2016 Suzuki KingQuad 750 AXi PS Review
It has been quite a while since Suzuki has given the off-road media something to really sink out teeth into, as it seemed to step back from the limelight a few years ago. Now Suzuki is back on the road to reintroducing its offerings to the four-wheel off-road market and we headed to Rome, Ga. for a full day of riding the 2016 Suzuki KingQuad 750 AXi with power steering.
Many loyal Suzuki customers will remember the KingQuad 750 AXi as the biggest in the Suzuki arsenal and this is still true today. For 2016, the 722cc single cylinder DOHC engine has received a few changes that might help the big bore step through the woods just a bit more confidently.
Quietly over the past two model years, Suzuki redesigned the cylinder head of the KingQuad 750 to include a dual spark plug set up. This twin iridium spark plug head would not only allow the big single to burn fuel more effectively, but also cleaner with a more powerful end result at the wheels. Making every gallon of gasoline last longer while doing it more efficiently was accomplished by the updated multi-hole injector this machine is now using. The KingQuad takes in air through its 42mm throttle body to supply the fire within, while liquid cooling keeps the temperatures under control.
Saying that emission control is important to Suzuki is a bit of an understatement and with that in mind it also added a muffler with a catalyzer built in. This Catalyzer, along with a Suzuki’s Pulse Secondary Air Injection system, helps to reduce the emissions for the King and its court. These seemingly minor changes should bring about better overall fuel burn and lower fuel consumption, while providing a more powerful ATV when the revs begin to pick up. Suzuki claims the changes in engine performance will be most notable in the mid to high rpm range.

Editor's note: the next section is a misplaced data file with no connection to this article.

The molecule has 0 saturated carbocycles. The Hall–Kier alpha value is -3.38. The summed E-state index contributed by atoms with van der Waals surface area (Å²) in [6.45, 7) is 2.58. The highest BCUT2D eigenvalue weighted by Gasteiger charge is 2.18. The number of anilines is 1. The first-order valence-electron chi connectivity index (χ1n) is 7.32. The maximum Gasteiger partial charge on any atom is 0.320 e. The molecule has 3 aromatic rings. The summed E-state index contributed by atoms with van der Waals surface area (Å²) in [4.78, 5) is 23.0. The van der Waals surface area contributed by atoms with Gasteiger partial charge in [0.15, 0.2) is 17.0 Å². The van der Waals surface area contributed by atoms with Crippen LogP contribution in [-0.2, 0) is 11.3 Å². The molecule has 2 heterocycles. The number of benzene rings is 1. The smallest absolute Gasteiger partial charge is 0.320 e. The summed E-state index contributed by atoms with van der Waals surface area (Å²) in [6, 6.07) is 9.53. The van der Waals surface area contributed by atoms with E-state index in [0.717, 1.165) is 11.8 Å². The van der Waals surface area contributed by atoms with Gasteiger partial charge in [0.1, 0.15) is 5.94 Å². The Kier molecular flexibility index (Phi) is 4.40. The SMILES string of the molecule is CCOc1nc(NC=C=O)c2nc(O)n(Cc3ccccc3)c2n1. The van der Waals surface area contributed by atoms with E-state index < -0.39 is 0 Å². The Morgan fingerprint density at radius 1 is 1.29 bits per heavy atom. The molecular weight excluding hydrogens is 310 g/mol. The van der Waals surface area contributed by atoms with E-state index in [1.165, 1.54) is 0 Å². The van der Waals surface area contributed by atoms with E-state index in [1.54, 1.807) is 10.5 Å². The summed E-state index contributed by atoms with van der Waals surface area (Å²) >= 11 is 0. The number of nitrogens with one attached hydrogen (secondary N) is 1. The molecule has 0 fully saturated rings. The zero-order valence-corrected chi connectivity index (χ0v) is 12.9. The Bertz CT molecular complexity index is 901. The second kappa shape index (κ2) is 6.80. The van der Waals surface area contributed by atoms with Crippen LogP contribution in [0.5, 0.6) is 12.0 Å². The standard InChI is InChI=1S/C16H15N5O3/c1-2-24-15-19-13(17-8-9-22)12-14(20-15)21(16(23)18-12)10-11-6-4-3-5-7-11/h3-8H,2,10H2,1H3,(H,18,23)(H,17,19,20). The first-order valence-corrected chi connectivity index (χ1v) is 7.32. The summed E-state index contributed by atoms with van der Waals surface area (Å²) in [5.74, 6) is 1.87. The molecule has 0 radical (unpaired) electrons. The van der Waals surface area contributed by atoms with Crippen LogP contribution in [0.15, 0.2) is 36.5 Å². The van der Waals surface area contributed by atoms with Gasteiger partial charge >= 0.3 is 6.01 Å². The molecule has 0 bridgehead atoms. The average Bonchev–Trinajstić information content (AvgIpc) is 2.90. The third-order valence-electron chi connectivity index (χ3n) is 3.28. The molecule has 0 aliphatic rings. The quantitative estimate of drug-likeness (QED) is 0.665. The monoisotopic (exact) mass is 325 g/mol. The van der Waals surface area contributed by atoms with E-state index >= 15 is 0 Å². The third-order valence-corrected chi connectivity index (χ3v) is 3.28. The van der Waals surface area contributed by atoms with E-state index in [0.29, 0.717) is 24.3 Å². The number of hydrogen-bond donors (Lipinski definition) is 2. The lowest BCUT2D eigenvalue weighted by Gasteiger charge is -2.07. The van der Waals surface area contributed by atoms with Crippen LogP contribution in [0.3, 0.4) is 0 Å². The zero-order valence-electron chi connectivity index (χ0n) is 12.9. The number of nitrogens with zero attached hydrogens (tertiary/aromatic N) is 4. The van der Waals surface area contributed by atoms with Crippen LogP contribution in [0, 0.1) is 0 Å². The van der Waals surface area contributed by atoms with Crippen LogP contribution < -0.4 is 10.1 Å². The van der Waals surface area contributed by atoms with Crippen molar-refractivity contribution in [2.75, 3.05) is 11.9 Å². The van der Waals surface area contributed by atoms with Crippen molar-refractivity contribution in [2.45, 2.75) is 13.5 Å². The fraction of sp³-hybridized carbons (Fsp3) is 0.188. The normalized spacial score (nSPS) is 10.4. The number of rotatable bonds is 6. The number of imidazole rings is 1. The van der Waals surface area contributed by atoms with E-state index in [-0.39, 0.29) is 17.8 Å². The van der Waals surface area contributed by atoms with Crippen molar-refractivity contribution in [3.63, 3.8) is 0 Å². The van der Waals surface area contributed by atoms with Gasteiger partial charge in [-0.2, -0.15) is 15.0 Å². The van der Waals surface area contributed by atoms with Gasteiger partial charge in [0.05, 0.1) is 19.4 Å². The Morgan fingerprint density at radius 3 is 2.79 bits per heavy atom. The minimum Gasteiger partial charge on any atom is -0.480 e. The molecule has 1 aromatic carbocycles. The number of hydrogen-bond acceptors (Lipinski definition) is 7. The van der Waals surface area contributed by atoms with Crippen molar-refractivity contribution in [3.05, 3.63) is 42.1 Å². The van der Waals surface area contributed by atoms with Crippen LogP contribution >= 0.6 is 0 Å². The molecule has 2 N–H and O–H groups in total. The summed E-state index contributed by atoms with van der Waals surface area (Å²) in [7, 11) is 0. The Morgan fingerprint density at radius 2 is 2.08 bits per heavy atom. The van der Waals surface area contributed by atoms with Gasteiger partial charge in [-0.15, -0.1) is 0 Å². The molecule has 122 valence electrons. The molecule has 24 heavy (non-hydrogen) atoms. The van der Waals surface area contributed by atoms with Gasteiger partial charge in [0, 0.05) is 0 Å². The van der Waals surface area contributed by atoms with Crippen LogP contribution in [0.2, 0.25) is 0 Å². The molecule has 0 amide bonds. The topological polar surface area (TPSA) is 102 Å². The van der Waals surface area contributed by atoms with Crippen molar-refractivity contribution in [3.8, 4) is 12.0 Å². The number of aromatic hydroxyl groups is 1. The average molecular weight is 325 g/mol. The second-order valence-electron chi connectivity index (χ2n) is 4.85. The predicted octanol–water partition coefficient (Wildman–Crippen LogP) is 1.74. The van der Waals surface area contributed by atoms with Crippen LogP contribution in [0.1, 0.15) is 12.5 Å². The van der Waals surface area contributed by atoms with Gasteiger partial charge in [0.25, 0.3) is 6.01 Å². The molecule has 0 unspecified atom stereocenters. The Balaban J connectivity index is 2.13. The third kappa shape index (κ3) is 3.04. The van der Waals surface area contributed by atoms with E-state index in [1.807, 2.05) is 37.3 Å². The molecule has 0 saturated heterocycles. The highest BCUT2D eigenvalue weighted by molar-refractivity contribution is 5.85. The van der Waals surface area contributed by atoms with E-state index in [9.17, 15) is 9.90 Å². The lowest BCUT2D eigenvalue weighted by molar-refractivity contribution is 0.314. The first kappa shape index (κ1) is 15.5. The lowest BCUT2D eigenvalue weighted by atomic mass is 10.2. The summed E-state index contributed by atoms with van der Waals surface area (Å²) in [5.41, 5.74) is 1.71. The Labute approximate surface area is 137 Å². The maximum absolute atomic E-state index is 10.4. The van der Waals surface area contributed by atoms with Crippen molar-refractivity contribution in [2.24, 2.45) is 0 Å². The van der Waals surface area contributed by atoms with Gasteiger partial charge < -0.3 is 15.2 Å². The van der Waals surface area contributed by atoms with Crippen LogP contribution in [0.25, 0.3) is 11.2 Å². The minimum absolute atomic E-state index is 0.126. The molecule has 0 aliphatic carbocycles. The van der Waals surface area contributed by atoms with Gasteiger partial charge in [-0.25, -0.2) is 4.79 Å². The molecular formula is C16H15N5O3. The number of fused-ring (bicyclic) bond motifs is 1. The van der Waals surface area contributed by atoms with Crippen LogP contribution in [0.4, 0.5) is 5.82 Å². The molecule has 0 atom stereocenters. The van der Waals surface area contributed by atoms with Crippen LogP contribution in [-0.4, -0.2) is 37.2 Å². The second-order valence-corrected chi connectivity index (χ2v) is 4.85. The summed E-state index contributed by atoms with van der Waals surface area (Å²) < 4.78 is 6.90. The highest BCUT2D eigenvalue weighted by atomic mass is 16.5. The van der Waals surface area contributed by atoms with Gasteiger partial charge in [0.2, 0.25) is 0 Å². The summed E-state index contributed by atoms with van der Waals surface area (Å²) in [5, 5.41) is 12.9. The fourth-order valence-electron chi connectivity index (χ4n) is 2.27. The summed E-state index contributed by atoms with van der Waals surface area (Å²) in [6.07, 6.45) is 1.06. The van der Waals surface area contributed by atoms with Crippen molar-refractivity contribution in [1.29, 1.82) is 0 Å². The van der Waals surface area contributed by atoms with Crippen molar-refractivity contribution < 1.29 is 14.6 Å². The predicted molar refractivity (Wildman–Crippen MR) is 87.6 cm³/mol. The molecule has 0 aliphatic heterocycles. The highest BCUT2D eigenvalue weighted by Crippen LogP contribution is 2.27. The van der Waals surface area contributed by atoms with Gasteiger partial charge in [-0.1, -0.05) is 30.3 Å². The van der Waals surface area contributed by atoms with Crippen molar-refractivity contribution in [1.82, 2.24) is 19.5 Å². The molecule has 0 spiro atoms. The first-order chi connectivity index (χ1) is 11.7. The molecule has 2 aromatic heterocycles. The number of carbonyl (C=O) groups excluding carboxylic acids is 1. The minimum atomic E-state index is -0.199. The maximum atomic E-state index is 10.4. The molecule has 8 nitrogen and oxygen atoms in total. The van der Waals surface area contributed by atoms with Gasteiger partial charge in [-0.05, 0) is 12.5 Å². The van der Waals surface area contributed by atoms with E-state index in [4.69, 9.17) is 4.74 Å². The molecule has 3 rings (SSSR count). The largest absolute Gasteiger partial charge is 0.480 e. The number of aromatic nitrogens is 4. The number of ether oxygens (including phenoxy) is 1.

For the 2016 model year, Suzuki make further changes to the KingQuad 750. The headlight that was formerly residing in the bars is now replaced with an updated digital instrument cluster and housing. Suzuki gave the front of the machine some plastic surgery, pun intended, to give the KingQuad a little different look. Along with the switch from Dunlap to Carlisle tires, this is pretty much the gist of the changes.
A hallmark of the KingQuad is its low center of gravity achieved by the 48-degree off-center cant of the engine’s cylinder. Laying the cylinder down and forward allows the engine to occupy a lower point in the frame and the chassis’ attitude during cornering is directly affected by this. Keep in mind that low CG is a good thing. The lower you get the center of gravity of any vehicle, typically the better it will tend to handle.
Stripped of its clothes, you can see what makes a KingQuad tick.
Suzuki also has partially gear driven valve train assemblies that utilize a center inner gear attaching the timing chain to the crank and an outer gear that spins the cogs on the dual cams. According to Suzuki, this should not only make servicing the top end much easier, but it will keep the valve train timing more precise. This more compact design also lowers the overall height of the engine, again getting the weight lower in the frame. Suzuki is quick to note that this technology was pulled from its V-Twin motorcycle designs, such as the V-Strom 1000. With such a massive single cylinder thumper throttling up between the fenders, Suzuki also has twin balance shafts to help sedate the vibrations.
2015 Suzuki KingQuad 500 AXi Review So with the core of the details tucked away in the notebook, it was time for us to get the keys to these big boys and try the fresh seats on for size. Suzuki has been known for the T-back seat for a while, and we have to say it is very comfortable. The sides sweep out left to right in the back, so when the corners get fast and you need to move around a bit, there is comfy cushion waiting all around. Suzuki also outfitted the KingQuad with plenty of high frontal seat coverage to provide cushion should you hit anything abruptly and need it.